Chris Harding, chair of BDP, is passionate about placemaking. Along with ‘collaboration’, it is a word he uses liberally, and an approach that he says goes to the heart of this successful interdisciplinary firm. BDP takes a ‘people-centred design approach,’ he says. ‘We are placemakers at heart. We’re about placemaking for a modern world.’
‘BDP,’ he explains, ‘is not boxed in by house style. We want to be socially progressive, rooted in our regions.’ And you can tell that he is proud of the firm’s history – of the practice that began in 1961, with its ‘collaborative approach, socialist roots, thinking there were better ways of dealing with big challenges.’
Certainly, 2017 has been a year of growth for the firm. In October it announced pre-tax profits of £4 million for the first six months of the year. Total architectural fees to the UK and overseas offices are up £1 million on last year’s AJ100 survey. The number of permanently-employed qualified architects in the UK stands at 308, up from 284 last year. BDP is second in the AJ100 rankings after Foster + Partners, and that gap continues to narrow. ‘The reason for our growth is our diversity – both in professional skills and the areas of life we’re designing for,’ says Harding. ‘That has always insulated us. We have had resilience through diversity. We have a holistic view about designing for life.’
‘Growth should be sustainable,’ he adds, ‘not growth for growth’s sake.’
BDP’s range of project type, location and skills is considerable. The firm’s offices span the globe, with South East Asia and North America strategic focuses. Nippon Koei, which bought BDP in 2016, brings a ‘complementary synergy’, with its engineering strength; BDP is co-located with Nippon Koei in Singapore and New Delhi, ‘which is going really well’. South East Asia is interesting to the practice because of its growing population and rapid urbanisation, which ‘needs the skill of placemaking’.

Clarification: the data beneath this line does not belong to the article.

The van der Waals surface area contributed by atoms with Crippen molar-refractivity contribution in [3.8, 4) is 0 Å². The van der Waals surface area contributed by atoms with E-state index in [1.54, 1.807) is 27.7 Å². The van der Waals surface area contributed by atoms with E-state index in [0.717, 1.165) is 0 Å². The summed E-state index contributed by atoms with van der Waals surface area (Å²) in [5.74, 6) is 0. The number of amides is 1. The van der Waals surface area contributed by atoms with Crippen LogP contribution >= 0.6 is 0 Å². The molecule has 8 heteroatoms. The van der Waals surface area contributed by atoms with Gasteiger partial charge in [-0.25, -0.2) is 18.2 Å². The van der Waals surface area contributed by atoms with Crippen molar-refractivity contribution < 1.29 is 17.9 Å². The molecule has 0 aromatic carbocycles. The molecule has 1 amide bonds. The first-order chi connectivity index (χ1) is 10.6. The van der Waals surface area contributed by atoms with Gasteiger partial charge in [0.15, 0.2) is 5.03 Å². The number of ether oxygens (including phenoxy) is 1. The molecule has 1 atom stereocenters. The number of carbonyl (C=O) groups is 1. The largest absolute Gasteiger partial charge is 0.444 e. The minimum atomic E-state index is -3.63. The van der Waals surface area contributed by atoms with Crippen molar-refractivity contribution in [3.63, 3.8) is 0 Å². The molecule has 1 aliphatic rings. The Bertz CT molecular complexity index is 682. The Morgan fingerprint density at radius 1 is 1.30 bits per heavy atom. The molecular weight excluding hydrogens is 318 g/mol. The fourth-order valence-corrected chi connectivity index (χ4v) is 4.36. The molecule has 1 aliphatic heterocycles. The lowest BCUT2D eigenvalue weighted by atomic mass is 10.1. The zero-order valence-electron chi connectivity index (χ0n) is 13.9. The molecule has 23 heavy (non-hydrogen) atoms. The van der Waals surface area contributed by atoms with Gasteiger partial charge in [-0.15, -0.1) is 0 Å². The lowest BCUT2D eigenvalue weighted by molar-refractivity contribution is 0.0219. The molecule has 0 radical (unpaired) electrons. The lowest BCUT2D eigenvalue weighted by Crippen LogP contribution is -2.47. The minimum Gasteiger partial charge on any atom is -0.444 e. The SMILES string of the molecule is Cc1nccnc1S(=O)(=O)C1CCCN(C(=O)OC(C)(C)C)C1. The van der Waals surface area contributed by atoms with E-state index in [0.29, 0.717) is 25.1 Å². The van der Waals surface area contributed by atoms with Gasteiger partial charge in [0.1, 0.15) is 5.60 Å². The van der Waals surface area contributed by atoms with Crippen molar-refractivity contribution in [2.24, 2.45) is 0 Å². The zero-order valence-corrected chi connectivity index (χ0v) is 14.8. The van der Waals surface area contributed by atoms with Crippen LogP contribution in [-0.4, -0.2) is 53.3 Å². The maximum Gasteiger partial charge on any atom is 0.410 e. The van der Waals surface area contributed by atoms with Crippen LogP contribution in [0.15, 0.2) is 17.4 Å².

Work is 80 per cent UK-based at present; the plan is to have 30 per cent overseas, 70 per cent UK-based.
The practice is active in many areas (‘we’re not over-exposed on any’) including: education (‘that’s international’); healthcare; retail (Westgate Oxford, for Landsec and The Crown Estate, completed in 2017); workplace (‘it’s a growing area’); housing (‘it’s one of our strongest growth areas’); and transportation. And, of course, heritage – the work on the Palace of Westminster, won in July last year, is one of the most significant projects for BDP.
The John Innes Centre in Norwich, recently won, is a project which Harding highlights on account of its ‘visioning’ efforts with respect to the future of the workplace: the scheme, he says, ‘is breaking down barriers between scientists. The whole ethos is about how we create a collaborative environment.’
Central to the BDP ethos, says Harding, are three factors: design quality, people and outreach. On design quality, he explains: ‘We are passionate about the social experience of designing spaces, illuminating the conversation through our design process.’ He adds: ‘We want to win top-quality awards because it is one measure. Other measures are the experience of a building.’
People, of course, are a crucial element. Thirty per cent of BDP’s UK-based architects are women, but BDP recently reported that women’s mean hourly rate at the firm is 29.5 per cent lower than men’s. ‘We know we need to improve,’ says Harding. ‘It’s got to be a level playing field for everyone. We want the best talent.’ The practice, a Women in Architecture partner, is taking active steps forward, such as piloting The Career Mentoring Programme, designed specifically to support chartered female practitioners with the potential to become future leaders.
‘It’s about whoever you are, everyone has an opportunity to progress. It’s going to happen every day through calling it out,’ says Harding.
BDP also promotes different pathways to learning: partnering on the Collaborative Practice programme with the University of Sheffield; employing engineering apprentices; and working as part of the team currently devising architecture apprenticeships. ‘We are enriched connecting with academia. It’s another collaboration.’ As for outreach, Harding is keen for the BDP studios to become ‘city studios’ – collaborative hubs that host events, involve local businesses and ‘enrich’.
Harding is clear about the possibility for the role of architecture as a whole. ‘The profession should be more involved in strategic planning and strategic thinking. Architects have so much to offer.’ In all, he says: ‘We’ve had a good year, but we’re not complacent.’